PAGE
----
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Alexander Zaxarov
Oct 29, 2020

Architecture studio Snøhetta is working towards a more circular economy with its latest chair design, which is made from recycled plastic and steel taken from Norwegian fish farming industries.

For the past two years, Snøhetta has been working on a research project related to plastic. The aim has been to understand plastic as a material, its journey and footprint in the value chain, as well as its inherent qualities. A key ambition is to shift the public’s attitude towards used plastic, from regarding it as waste to seeing it as a valuable resource that should be employed in new ways once it has served its original purpose.

The materials used in the production of the S-1500 chair is provided by local fish farming companies that supply NCP with worn-out fish nets, ropes and pipes from their operations. Once these components are worn out they can be collected, processed and subsequently grinded into a granulate that can be injected into formwork, generating endless of possibilities for developing new objects. In this way, the project contributes to building a local, circular economy, as it employs plastic waste from the local industry to produce chairs in the same area.

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Alexander Zaxarov
October 29, 2020

Architecture studio Snøhetta is working towards a more circular economy with its latest chair design, which is made from recycled plastic and steel taken from Norwegian fish farming industries.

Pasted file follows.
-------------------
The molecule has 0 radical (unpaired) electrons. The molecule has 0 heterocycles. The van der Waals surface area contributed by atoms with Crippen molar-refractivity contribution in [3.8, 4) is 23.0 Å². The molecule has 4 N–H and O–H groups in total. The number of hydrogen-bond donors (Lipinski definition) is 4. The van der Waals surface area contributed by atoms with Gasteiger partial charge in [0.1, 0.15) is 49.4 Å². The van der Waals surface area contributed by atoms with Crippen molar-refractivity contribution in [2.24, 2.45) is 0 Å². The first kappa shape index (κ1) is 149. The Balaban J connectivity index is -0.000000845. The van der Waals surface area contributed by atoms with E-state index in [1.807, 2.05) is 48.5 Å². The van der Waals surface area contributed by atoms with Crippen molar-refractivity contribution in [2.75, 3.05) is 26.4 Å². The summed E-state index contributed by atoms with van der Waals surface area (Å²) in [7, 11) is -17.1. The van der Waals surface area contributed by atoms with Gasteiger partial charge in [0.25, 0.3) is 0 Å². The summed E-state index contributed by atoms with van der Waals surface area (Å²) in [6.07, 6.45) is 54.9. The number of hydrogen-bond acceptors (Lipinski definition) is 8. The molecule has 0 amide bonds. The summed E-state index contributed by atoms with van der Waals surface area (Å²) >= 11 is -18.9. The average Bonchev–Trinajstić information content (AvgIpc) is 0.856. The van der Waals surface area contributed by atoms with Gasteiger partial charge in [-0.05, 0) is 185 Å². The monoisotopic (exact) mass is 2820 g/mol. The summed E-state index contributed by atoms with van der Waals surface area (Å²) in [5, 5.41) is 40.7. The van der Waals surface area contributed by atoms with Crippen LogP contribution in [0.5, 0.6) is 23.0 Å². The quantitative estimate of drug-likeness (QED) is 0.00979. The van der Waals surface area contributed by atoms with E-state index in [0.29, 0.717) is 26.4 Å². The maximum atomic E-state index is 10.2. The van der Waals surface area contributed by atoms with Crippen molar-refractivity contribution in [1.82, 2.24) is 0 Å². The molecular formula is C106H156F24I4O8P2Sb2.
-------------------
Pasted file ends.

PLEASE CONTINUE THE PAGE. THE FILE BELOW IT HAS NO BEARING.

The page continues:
For the past two years, Snøhetta has been working on a research project related to plastic. The aim has been to understand plastic as a material, its journey and footprint in the value chain, as well as its inherent qualities. A key ambition is to shift the public’s attitude towards used plastic, from regarding it as waste to seeing it as a valuable resource that should be employed in new ways once it has served its original purpose.

The materials used in the production of the S-1500 chair is provided by local fish farming companies that supply NCP with worn-out fish nets, ropes and pipes from their operations. Once these components are worn out they can be collected, processed and subsequently grinded into a granulate that can be injected into formwork, generating endless of possibilities for developing new objects. In this way, the project contributes to building a local, circular economy, as it employs plastic waste from the local industry to produce chairs in the same area.

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